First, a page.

It would be just as true to state "Pelosi's stance on abortion and Communion has been painful for church officials," but that's not the ideological flow coming out of AP. Instead, Kellman quoted John Kerry plugging the opportunity of the papal trip to foster discussion on "poverty, disease, and despair," which in his mind probably doesn't include despair over pro-abortion politicians ever considering whether their position needs to better reflect their chosen faith.
The "Reliable Source" gossips at the Washington Post reported Wednesday morning that not only will Speaker Nancy Pelosi attend several White House events around the papal visit, but also "Look for Pelosi and Sen. John Kerry, who plan to take Communion along with 46,000 faithful at the service." Liberals in the media won't see this as scandalous news, but traditional Catholics do.
Politicians who vote and speak out in support of abortion and homosexuality are promoting sexual sin and are dramatically opposed to Church teaching. The American Life League made a newspaper ad asking Pope Benedict to deny Communion to 21 of the "most egregious offenders" on abortion, including Pelosi and Kerry on their list.
A common complaint of most media watchers is that investigative journalism, despite the tools available in today's Internet Era, has become a lost art.
Take for example the media's fawning over Barack Obama's speech on Tuesday, with many of the usual suspects calling it "extraordinary," "worthy of Abraham Lincoln," "the best speech ever given on race in this country," and a "definining cultural moment in America."
In the midst of all this sycophantic praise, mightn't someone have uncovered a speech given sixteen years ago by one of Obama's key supporters that expressed similar concerns about how affirmative action stokes resentment in the white community?
If media would have taken the time, they would have found that Sen. John Kerry (D-Mass.) actually spoke about this issue in far greater detail during a rather controversial address given at Yale University on March 30, 1992. As reported the following day by the Boston Globe (subscription required, emphasis added):
On Monday’s CBS "Early Show," co-host Harry Smith did a segment on the effectiveness of television ads in presidential campaigns, in which he gave credit to Ronald Reagan’s ‘optimistic’ "Morning in America" ad, which he incorrectly said was run in the 1980 campaign rather than 1984, but he followed quickly by condemning more recent Republican ads: "There's a high road and a low road. Remember Willie Horton? The ads played to racial fears and portrayed Massachusetts Governor Michael Dukakis as soft on crime...And an ad showing John Kerry's wobbly windsurfing helped sink his presidential bid."
Prior to describing this "low road," Smith discussed Hillary Clinton’s recent 3 A.M. phone call ad and highlighted it’s effectiveness:
Most of the ads won't be remembered by anyone, but some of them are not only effective, they become part of our culture. And a new contender is this campaign ad for Hillary Clinton...But the tactics seem to work. Clinton did win Texas where the ad ran.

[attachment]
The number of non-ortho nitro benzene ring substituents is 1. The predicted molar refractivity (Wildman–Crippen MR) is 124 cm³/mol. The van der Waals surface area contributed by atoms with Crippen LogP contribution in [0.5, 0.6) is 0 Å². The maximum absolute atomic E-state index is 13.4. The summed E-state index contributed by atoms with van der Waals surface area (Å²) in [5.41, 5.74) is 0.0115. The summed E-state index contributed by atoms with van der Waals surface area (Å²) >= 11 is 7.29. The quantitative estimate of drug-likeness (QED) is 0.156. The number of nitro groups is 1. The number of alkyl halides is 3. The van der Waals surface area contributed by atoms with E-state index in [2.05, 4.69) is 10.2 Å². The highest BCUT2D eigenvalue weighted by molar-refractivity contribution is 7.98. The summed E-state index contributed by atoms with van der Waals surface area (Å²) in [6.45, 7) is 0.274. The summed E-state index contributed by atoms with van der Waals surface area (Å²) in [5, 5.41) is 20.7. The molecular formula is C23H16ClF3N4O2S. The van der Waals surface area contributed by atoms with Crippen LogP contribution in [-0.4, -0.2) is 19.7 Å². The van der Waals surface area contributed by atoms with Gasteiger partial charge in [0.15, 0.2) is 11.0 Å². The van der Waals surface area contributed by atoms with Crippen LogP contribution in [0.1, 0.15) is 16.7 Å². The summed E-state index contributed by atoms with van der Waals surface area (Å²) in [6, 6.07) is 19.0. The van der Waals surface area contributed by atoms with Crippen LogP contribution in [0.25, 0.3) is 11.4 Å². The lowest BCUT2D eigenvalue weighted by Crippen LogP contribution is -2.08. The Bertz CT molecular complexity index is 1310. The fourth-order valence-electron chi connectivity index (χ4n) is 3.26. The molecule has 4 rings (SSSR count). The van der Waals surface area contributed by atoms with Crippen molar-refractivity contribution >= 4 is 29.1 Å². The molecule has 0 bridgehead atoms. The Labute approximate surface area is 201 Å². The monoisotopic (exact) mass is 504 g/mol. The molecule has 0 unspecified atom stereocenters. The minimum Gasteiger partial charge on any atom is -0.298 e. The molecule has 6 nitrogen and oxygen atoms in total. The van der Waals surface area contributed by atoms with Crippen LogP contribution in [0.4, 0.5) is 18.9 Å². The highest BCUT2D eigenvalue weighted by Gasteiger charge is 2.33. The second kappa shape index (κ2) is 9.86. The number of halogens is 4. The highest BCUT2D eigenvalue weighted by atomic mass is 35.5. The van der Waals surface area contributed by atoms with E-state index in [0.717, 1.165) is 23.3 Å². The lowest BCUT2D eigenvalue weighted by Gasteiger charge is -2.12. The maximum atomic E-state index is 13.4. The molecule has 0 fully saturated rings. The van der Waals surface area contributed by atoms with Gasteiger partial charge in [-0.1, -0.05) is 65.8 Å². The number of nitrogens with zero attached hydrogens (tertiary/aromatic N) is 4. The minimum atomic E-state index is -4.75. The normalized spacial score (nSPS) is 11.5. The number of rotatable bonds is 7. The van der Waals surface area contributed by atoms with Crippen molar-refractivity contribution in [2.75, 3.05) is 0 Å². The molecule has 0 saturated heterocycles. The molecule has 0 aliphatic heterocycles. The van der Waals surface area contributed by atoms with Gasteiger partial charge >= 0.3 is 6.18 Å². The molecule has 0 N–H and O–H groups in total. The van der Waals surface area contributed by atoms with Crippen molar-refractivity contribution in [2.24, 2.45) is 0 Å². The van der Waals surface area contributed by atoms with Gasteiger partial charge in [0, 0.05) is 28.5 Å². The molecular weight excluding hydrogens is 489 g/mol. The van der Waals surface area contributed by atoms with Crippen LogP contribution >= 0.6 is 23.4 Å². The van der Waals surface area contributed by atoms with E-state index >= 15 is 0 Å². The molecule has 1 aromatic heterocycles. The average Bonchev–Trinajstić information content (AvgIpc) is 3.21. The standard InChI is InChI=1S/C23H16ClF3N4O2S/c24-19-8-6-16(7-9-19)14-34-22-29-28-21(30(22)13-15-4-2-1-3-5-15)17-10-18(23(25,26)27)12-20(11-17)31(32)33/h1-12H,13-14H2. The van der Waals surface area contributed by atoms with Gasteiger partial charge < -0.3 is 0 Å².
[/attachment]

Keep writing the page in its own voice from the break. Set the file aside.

Bumiller, who took over the McCain beat from Marc Santora in January, quoted a 2004 story in which McCain said the Kerry meeting never happened, according to ABC News. McCain, whose temper does flare up at times, told Bumiller that everyone already knows this story, despite her persistent questioning.
Republican Sen. John McCain, showing a flash of the temper he is known for, repeatedly cut off a reporter Friday when asked whether he had spoken to Democratic Sen. John Kerry about being his vice president in 2004.
And conservative blogs and television commentators accuse Mr. Obama of all manner of unpatriotic derelictions....Mr. McCain, for his part, lobbed a few shots over the weekend into the Democratic Party ranks.
If either Democrat withdrew troops from Iraq as proposed, he said in a speech Saturday night before the Republican Governors Association in Washington, Al Qaeda would "celebrate to the world that they have defeated the United States of America."
Earlier, I noted how the New York Times barely touched on adultery rumors about John Kerry four years ago, and how the morning shows lurched into McCain-in-crisis mode at the first shaky Times "romantic relationship" story on Vicki Iseman. The same pattern followed on network TV coverage of the Kerry rumor. It barely surfaced, and never for more than a sentence or two. All three networks heavily suggested to viewers it was bunk, not a crisis. This shows either (a) the trust of the networks in the New York Times or (b) the lust of the networks for Republican dirt or (c) both. Here's how a quick check of the Nexis data-retrieval system looked.
ABC. Peter Jennings was first in raising it and dismissing it on the February 13, 2004 World News Tonight. "Just one other note about Senator Kerry, several times today, including on a national radio program, the Senator was asked whether rumors about him and a young woman had any substance. The Senator denied it categorically. There is nothing, he said, to report."